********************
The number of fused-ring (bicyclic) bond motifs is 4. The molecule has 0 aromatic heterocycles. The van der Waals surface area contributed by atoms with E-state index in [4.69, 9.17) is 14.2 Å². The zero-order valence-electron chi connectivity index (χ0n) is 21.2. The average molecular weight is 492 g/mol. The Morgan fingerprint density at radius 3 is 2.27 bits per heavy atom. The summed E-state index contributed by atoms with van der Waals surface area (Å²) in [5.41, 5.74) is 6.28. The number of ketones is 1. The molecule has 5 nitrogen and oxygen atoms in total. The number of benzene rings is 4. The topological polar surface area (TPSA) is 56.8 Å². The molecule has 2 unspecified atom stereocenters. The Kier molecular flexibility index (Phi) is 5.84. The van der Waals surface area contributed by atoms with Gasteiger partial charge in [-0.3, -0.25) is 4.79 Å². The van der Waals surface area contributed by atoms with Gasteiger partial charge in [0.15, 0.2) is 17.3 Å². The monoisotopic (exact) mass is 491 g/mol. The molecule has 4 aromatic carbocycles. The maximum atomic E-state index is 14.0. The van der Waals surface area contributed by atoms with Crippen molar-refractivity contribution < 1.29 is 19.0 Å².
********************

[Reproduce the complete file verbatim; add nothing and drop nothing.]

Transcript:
The number of fused-ring (bicyclic) bond motifs is 4. The molecule has 0 aromatic heterocycles. The van der Waals surface area contributed by atoms with E-state index in [4.69, 9.17) is 14.2 Å². The zero-order valence-electron chi connectivity index (χ0n) is 21.2. The average molecular weight is 492 g/mol. The Morgan fingerprint density at radius 3 is 2.27 bits per heavy atom. The summed E-state index contributed by atoms with van der Waals surface area (Å²) in [5.41, 5.74) is 6.28. The number of ketones is 1. The molecule has 5 nitrogen and oxygen atoms in total. The number of benzene rings is 4. The topological polar surface area (TPSA) is 56.8 Å². The molecule has 2 unspecified atom stereocenters. The Kier molecular flexibility index (Phi) is 5.84. The van der Waals surface area contributed by atoms with Gasteiger partial charge in [-0.3, -0.25) is 4.79 Å². The van der Waals surface area contributed by atoms with Gasteiger partial charge in [0.15, 0.2) is 17.3 Å². The monoisotopic (exact) mass is 491 g/mol. The molecule has 4 aromatic carbocycles. The maximum atomic E-state index is 14.0. The van der Waals surface area contributed by atoms with Crippen molar-refractivity contribution < 1.29 is 19.0 Å².